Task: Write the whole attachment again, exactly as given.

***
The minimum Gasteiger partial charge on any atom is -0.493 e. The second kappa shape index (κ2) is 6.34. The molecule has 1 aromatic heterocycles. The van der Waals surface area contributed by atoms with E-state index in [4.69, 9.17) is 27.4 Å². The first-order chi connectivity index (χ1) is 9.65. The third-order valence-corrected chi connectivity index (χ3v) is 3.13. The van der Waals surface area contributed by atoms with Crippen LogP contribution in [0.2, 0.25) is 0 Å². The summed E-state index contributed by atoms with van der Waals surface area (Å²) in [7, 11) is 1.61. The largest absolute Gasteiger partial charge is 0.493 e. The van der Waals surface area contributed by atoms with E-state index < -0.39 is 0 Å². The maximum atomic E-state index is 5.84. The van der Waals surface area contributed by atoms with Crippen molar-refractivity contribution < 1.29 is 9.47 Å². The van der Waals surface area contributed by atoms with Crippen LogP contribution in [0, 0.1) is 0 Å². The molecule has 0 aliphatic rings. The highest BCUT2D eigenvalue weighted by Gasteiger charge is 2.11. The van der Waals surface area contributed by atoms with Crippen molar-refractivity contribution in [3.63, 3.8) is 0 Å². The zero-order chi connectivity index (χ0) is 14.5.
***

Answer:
The minimum Gasteiger partial charge on any atom is -0.493 e. The second kappa shape index (κ2) is 6.34. The molecule has 1 aromatic heterocycles. The van der Waals surface area contributed by atoms with E-state index in [4.69, 9.17) is 27.4 Å². The first-order chi connectivity index (χ1) is 9.65. The third-order valence-corrected chi connectivity index (χ3v) is 3.13. The van der Waals surface area contributed by atoms with Crippen LogP contribution in [0.2, 0.25) is 0 Å². The summed E-state index contributed by atoms with van der Waals surface area (Å²) in [7, 11) is 1.61. The largest absolute Gasteiger partial charge is 0.493 e. The van der Waals surface area contributed by atoms with E-state index < -0.39 is 0 Å². The maximum atomic E-state index is 5.84. The van der Waals surface area contributed by atoms with Crippen molar-refractivity contribution < 1.29 is 9.47 Å². The van der Waals surface area contributed by atoms with Crippen LogP contribution in [0, 0.1) is 0 Å². The molecule has 0 aliphatic rings. The highest BCUT2D eigenvalue weighted by Gasteiger charge is 2.11. The van der Waals surface area contributed by atoms with Crippen molar-refractivity contribution in [3.63, 3.8) is 0 Å². The zero-order chi connectivity index (χ0) is 14.5.